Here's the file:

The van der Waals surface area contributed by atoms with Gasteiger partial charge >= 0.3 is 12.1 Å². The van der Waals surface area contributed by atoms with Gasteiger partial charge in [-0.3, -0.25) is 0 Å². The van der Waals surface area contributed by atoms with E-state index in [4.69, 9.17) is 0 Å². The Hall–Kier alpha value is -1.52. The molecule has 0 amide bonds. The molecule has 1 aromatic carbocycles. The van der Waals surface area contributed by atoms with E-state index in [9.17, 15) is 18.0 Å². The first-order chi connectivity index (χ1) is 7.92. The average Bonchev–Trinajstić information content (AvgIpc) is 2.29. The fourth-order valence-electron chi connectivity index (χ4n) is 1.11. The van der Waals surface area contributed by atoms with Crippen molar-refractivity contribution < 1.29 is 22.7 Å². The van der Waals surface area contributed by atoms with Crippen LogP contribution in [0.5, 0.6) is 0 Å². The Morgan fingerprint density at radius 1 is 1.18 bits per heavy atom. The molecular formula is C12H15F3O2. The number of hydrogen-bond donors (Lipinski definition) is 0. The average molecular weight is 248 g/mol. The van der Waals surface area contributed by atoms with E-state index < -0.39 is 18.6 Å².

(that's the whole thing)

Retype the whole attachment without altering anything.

The van der Waals surface area contributed by atoms with Gasteiger partial charge >= 0.3 is 12.1 Å². The van der Waals surface area contributed by atoms with Gasteiger partial charge in [-0.3, -0.25) is 0 Å². The van der Waals surface area contributed by atoms with E-state index in [4.69, 9.17) is 0 Å². The Hall–Kier alpha value is -1.52. The molecule has 0 amide bonds. The molecule has 1 aromatic carbocycles. The van der Waals surface area contributed by atoms with E-state index in [9.17, 15) is 18.0 Å². The first-order chi connectivity index (χ1) is 7.92. The average Bonchev–Trinajstić information content (AvgIpc) is 2.29. The fourth-order valence-electron chi connectivity index (χ4n) is 1.11. The van der Waals surface area contributed by atoms with Crippen molar-refractivity contribution < 1.29 is 22.7 Å². The van der Waals surface area contributed by atoms with Crippen LogP contribution in [0.5, 0.6) is 0 Å². The Morgan fingerprint density at radius 1 is 1.18 bits per heavy atom. The molecular formula is C12H15F3O2. The number of hydrogen-bond donors (Lipinski definition) is 0. The average molecular weight is 248 g/mol. The van der Waals surface area contributed by atoms with E-state index < -0.39 is 18.6 Å².